Music Appreciation

Dotty Hayes ’72 ’76G, Vice President and Corporate Controller for business and financial software giant Intuit, has high praise for the Minuteman Marching Band. “The band gave me a focal point; it became my little village,” she says. “Everything I did emanated from that.”

Serendipity brought Hayes to the band in the first place. Upon hearing that she would attend UMass Amherst, Hayes’ friend from home, Dick Bartolomeo ’71, said “you will be attending band camp, won’t you?” Dick signed her up and Hayes instantly found her community.

Hayes’s first instrument was the piano, but pianos aren’t marching band material, so her biggest asset was that she could read music. Hayes became a utilitarian percussionist, learning to play the xylophone and the marimba, eventually joining Peter Tanner’s marimba ensemble.

Marching Band taught Hayes how to be organized. She was an education major (and later earned an MBA), but she spent most of her time at the Old Chapel, essentially pursuing an unofficial minor in music. She worked with Walter Chesnut and the orchestra and chorus, and joined small theatre and vocal ensembles. To fit it all in, she learned how to squeeze the most out of every available minute.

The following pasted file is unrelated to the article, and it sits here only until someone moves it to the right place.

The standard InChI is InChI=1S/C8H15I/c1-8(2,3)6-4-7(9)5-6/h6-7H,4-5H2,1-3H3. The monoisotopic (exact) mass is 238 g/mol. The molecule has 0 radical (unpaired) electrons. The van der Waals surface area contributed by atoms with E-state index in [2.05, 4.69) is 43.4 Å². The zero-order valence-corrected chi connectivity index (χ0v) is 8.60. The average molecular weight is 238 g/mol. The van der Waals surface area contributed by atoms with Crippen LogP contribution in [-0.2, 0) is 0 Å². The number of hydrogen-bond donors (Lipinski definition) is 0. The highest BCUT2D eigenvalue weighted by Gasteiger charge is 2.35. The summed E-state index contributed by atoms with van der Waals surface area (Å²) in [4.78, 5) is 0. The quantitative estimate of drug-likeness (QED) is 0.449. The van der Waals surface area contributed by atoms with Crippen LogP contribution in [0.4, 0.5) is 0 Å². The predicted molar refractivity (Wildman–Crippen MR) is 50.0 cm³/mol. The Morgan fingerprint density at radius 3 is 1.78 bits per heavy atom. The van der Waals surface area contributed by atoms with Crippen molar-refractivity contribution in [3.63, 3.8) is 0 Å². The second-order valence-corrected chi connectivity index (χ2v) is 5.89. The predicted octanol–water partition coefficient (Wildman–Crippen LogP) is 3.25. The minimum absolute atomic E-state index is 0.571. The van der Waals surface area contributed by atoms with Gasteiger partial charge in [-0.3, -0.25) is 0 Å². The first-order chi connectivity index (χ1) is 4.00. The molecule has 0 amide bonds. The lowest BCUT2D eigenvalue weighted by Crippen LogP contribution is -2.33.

Hayes’s memories are lasting and vivid. In her freshman year, the band played a Simon and Garfunkel medley that as she put it, “blew [director] John Jenkins away.” He hadn’t been exposed to music of that style before. “Michigan High Step,” a tour de force of athleticism and musicality introduced by John Jenkins, was, Hayes admits, a physically demanding adventure. But the memory that sends her into gales of laughter whenever she thinks of it is the tuba strip dance in which Massachusetts State Senator Stan Rosenberg ’77 took part. To the score from Gypsy, the musicians shed their instruments—no mean feat—and seemed to do a bubble dance. “It all was such good, clean fun,” says Hayes. She says she always carries with her the image of walking across campus at twilight to the Old Chapel where, inside, she felt so much at home.

Her exposure to music through the band’s varied repertoire has been invaluable in her participation, along with her husband, Terry, in local Bay Area choral ensembles. She especially remembers her music appreciation class with Ron Steele, who on the Wednesday afternoon before Thanksgiving would lecture on one of the more obscure American composers, Louis Moreau Gottschalk, to a near-empty classroom. Steele always included a question on Gottschalk on the final exam.

Hayes is thankful for the lasting impact the Minuteman Band has had in her life. “Music becomes what you are when you’re not being what you do for your day job,” she says. So while Hayes keeps the finances harmonious at Intuit by day, she hits her highest notes far from the corporate world.

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